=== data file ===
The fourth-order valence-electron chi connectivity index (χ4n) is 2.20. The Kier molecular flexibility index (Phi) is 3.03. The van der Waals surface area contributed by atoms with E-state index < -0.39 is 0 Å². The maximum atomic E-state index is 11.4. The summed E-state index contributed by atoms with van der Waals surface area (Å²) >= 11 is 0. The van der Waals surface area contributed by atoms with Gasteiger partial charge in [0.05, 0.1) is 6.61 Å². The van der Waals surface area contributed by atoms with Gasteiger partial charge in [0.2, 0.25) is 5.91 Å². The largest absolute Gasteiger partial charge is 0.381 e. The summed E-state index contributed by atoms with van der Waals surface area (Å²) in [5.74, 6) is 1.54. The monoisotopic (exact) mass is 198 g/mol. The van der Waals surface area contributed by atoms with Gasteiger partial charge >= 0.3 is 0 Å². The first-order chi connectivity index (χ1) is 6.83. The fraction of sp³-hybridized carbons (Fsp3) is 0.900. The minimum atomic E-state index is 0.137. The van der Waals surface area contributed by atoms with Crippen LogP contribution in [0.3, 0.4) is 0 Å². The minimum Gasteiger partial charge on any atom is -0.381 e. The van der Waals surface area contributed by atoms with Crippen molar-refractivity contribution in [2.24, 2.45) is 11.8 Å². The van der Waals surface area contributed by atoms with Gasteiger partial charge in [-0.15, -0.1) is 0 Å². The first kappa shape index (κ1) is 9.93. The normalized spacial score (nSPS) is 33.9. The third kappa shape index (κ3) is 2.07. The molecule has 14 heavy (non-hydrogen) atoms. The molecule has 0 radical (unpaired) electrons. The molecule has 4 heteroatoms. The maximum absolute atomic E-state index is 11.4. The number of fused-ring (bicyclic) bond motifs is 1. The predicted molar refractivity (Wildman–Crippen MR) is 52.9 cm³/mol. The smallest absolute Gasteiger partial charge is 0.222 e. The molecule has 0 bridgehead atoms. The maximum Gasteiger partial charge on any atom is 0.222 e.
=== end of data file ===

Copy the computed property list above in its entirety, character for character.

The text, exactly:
The fourth-order valence-electron chi connectivity index (χ4n) is 2.20. The Kier molecular flexibility index (Phi) is 3.03. The van der Waals surface area contributed by atoms with E-state index < -0.39 is 0 Å². The maximum atomic E-state index is 11.4. The summed E-state index contributed by atoms with van der Waals surface area (Å²) >= 11 is 0. The van der Waals surface area contributed by atoms with Gasteiger partial charge in [0.05, 0.1) is 6.61 Å². The van der Waals surface area contributed by atoms with Gasteiger partial charge in [0.2, 0.25) is 5.91 Å². The largest absolute Gasteiger partial charge is 0.381 e. The summed E-state index contributed by atoms with van der Waals surface area (Å²) in [5.74, 6) is 1.54. The monoisotopic (exact) mass is 198 g/mol. The van der Waals surface area contributed by atoms with Gasteiger partial charge >= 0.3 is 0 Å². The first-order chi connectivity index (χ1) is 6.83. The fraction of sp³-hybridized carbons (Fsp3) is 0.900. The minimum atomic E-state index is 0.137. The van der Waals surface area contributed by atoms with Crippen LogP contribution in [0.3, 0.4) is 0 Å². The minimum Gasteiger partial charge on any atom is -0.381 e. The van der Waals surface area contributed by atoms with Crippen molar-refractivity contribution in [2.24, 2.45) is 11.8 Å². The van der Waals surface area contributed by atoms with Gasteiger partial charge in [-0.15, -0.1) is 0 Å². The first kappa shape index (κ1) is 9.93. The normalized spacial score (nSPS) is 33.9. The third kappa shape index (κ3) is 2.07. The molecule has 14 heavy (non-hydrogen) atoms. The molecule has 0 radical (unpaired) electrons. The molecule has 4 heteroatoms. The maximum absolute atomic E-state index is 11.4. The number of fused-ring (bicyclic) bond motifs is 1. The predicted molar refractivity (Wildman–Crippen MR) is 52.9 cm³/mol. The smallest absolute Gasteiger partial charge is 0.222 e. The molecule has 0 bridgehead atoms. The maximum Gasteiger partial charge on any atom is 0.222 e.